Scam season is here: Top 5 scams to beware

- November 13, 2023 3 MIN READ

The holidays are fast approaching, which means businesses need to ensure they have effective cybersecurity measures in place ahead of the peak season for scams.  After a year that saw breaches to some of the largest financial institutions and businesses in Australia, the holidays are set to see a significant rise in cybercrime, warns Chris Dahl, co-CEO of Pin Payments

According to the Australian Competition and Consumer Commission (ACCC), scam losses in Australia reached over $2 billion in 2022, and businesses lost a total of $23.2 million, a 73 per cent increase from 2021. The ACCC also reported that investment scams were the highest loss category for businesses in 2022, accounting for $1.5 billion in losses. Remote access scams ($229 million) and payment redirection scams ($224 million) were the other two most common scams targeting businesses.

The ACCC has warned businesses to be particularly vigilant around Christmas, as scammers often take advantage of the holiday season to target busy businesses. So, here are a few tips to help you protect your business from falling prey to scammers this season.

 The 5  most common scams during the festive season

The fake invoice 

Scammers exploit the fact that most businesses are extremely busy during the holiday period by issuing fake invoices while pretending to be one of your suppliers. These invoices often seem legitimate, come with a sense of urgency and may contain charges for products or services you haven’t received. To prevent falling victim to this scam businesses need to implement strict verification processes for all invoices, such as confirming orders and cross-checking invoice details with purchase records. Staff training on recognising these scams is also vital.

Payment redirection scam

Payment redirect scamming, also known as Business Email Compromise (BEC), is when a fraudster hacks into a business’s email account and changes the bank account details for payments, so that they receive the payments instead of the legitimate supplier. This type of fraud is difficult to detect and dangerous for businesses who could unknowingly be transferring thousands to scammers instead of legitimate businesses.

Businesses should secure their email systems with strong passwords and two-factor authentication. Always verify changes to payment details directly with the supplier using known and trusted contact information. Keep a close eye on your business accounts and customer transactions for unusual purchases or high value orders that may be above your average transaction price and investigate any irregular behaviour during this time.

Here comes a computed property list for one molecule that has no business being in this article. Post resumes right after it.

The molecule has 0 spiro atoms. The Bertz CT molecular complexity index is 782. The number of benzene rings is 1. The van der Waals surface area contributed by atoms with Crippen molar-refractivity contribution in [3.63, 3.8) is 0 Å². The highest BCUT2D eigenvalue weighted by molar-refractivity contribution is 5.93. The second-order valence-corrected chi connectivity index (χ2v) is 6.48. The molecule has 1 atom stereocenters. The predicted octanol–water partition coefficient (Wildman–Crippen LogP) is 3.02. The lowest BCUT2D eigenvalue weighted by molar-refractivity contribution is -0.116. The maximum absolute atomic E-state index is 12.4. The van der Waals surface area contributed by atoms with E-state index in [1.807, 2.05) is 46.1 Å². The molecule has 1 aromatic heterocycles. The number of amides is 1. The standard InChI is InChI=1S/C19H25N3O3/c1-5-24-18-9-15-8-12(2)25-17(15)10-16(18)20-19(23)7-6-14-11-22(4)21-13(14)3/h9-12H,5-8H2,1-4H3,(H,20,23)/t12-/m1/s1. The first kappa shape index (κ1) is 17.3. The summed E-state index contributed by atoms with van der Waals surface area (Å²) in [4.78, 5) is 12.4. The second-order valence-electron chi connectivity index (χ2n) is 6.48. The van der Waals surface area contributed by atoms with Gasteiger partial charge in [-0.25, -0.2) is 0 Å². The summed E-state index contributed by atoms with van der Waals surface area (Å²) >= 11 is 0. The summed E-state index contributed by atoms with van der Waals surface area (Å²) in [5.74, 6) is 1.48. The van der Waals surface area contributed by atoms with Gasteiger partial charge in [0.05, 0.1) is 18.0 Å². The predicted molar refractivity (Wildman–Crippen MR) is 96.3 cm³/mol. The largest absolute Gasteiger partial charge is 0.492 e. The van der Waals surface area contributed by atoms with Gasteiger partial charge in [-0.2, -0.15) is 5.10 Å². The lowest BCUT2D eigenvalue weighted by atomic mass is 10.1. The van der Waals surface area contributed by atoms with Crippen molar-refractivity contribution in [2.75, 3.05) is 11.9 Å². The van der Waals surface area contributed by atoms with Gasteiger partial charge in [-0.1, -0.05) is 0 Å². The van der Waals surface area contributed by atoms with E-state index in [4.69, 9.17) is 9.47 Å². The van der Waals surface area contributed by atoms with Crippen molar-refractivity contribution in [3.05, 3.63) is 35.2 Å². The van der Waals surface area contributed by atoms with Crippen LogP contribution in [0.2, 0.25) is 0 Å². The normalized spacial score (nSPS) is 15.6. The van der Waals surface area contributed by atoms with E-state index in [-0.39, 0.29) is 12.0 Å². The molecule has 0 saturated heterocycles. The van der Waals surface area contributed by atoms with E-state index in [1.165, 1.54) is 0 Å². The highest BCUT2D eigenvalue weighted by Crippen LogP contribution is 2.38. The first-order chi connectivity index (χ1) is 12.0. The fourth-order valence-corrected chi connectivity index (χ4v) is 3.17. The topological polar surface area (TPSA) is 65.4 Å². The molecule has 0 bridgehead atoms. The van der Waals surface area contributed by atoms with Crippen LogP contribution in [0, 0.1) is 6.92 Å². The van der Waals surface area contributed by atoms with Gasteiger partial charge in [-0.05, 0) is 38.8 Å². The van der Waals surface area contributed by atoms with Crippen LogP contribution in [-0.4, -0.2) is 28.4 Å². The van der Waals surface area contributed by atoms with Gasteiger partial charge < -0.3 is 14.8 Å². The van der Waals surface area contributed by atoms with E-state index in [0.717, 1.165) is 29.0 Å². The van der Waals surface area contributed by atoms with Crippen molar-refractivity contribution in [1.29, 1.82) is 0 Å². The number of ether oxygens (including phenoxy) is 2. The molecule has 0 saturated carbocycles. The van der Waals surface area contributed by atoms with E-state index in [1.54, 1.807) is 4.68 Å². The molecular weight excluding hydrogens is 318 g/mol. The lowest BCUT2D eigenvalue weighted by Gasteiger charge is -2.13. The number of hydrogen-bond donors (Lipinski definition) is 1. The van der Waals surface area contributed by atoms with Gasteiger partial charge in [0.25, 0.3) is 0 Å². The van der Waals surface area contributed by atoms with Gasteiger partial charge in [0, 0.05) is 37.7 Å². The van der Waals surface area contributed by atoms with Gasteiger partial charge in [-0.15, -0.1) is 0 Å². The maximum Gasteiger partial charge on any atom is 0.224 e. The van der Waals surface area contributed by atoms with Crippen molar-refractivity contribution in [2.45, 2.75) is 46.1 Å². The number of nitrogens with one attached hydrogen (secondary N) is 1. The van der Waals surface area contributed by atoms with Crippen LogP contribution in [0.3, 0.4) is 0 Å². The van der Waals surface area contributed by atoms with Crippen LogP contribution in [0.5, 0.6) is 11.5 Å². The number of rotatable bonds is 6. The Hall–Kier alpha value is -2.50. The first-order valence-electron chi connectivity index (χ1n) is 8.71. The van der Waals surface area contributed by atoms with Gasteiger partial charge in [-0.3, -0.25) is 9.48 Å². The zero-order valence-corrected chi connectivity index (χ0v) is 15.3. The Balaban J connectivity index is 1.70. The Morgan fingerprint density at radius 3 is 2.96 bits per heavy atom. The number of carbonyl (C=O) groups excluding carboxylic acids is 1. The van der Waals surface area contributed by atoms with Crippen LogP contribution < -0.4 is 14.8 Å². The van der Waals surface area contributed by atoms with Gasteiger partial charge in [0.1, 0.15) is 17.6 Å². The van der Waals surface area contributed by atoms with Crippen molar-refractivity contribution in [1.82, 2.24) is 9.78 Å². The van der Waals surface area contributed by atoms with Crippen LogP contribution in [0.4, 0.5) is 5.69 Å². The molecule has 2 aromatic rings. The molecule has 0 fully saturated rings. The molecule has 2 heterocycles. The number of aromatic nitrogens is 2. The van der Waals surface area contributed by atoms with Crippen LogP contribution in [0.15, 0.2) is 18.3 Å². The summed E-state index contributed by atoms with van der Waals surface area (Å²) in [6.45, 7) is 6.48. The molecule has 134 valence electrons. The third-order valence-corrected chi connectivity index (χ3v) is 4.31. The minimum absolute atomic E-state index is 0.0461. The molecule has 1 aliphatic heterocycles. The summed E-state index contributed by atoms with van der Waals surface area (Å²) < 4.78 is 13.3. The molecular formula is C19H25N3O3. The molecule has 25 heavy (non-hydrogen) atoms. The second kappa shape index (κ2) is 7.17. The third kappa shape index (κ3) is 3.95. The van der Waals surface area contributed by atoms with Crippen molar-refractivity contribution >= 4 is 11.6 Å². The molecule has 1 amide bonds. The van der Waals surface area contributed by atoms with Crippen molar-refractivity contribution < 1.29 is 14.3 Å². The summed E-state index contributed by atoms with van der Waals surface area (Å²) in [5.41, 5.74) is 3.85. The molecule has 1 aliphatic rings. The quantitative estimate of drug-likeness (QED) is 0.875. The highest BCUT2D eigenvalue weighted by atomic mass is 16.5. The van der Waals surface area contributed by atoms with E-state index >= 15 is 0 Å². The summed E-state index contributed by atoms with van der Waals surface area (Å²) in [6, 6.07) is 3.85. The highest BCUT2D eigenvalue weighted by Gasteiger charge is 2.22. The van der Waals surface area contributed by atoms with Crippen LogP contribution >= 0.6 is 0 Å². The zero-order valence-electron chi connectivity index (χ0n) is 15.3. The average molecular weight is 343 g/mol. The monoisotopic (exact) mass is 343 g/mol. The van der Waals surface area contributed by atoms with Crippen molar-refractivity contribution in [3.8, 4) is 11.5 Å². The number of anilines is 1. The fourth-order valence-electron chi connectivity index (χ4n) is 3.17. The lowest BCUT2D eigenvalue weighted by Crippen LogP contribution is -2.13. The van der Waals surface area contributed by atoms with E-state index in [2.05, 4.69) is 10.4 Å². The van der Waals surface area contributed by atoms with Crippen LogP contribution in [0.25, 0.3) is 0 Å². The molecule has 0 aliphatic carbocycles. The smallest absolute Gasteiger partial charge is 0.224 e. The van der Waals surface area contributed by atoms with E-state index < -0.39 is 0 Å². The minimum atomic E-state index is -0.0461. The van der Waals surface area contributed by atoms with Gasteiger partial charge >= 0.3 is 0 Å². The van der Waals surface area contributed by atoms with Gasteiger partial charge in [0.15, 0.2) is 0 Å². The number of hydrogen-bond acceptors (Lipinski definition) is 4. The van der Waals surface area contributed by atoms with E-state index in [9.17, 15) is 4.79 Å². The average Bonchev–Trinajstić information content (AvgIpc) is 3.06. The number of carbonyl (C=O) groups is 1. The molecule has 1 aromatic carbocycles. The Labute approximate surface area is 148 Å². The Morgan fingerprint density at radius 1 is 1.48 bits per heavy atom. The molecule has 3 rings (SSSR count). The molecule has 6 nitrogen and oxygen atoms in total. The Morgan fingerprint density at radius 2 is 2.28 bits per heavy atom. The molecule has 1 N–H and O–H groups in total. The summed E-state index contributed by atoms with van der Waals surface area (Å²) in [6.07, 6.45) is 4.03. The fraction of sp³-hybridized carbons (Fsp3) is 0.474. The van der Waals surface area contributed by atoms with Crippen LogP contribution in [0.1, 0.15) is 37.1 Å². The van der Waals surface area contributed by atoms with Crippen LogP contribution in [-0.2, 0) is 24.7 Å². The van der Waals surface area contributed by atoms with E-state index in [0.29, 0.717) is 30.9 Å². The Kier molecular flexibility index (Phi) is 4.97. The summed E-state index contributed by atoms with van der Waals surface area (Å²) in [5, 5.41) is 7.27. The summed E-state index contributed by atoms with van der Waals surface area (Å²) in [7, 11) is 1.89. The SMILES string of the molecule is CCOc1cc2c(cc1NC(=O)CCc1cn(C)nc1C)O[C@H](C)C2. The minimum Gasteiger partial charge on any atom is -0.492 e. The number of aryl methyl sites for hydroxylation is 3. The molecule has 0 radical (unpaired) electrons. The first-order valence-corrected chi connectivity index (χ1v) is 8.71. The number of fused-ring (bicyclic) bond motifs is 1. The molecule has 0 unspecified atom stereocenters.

Gift card scams

Over the holidays, fraudsters contact businesses pretending to be company executives or trusted partners and request the purchase of gift cards for various reasons, such as employee rewards or charity donations. They will ask for the gift card numbers and PINs, which they quickly redeem or sell. Make sure you check any email requesting the purchase of gift cards, even those from within your own business, to ensure it is legitimate. Creating a formal process for the purchase of gift cards may also help prevent any costly errors.

Charity appeals

Many people give to charities over the holiday season, creating the perfect opportunity for scammers to create fake campaigns and prey on your kindness. Be careful as these fraudsters are very sophisticated, even designing fake websites and sending mass emails soliciting donations for made-up causes or by impersonating real charities. Businesses looking to give back during the holidays may be tricked into donating large sums of money to fake charities. Make sure you research charities thoroughly before making a donation, or call the charity to ensure you have the right organisations before. You can also check official registries and only donate through official channels. Likewise, make sure you avoid clicking any phishing emails or links.

Customer scams

Unfortunately, customers may also try to scam your business during the holiday season too, with 40 percent of customers falsely claiming fraudulent charges in previous years on their credit cards to receive refunds and 33 percent claiming their packages never arrived. Keep a close eye on your transactions and avoid “switching off” during the holiday period, especially after Christmas and during New Years, when the bulk of claims are made. Despite continuing increases in fraud, every year people fail to monitor their business accounts during the holidays.

Ultimatelymaintaining awareness and vigilance is crucial during this period, but prevention is also half the battle. Putting stronger security and operational methods in place now could save your business the financial and mental headache of falling prey to seasonal scams

This post originally appeared on Kochie’s Business Builders. You can read the original here.

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    Caska IP Patent Attorneys

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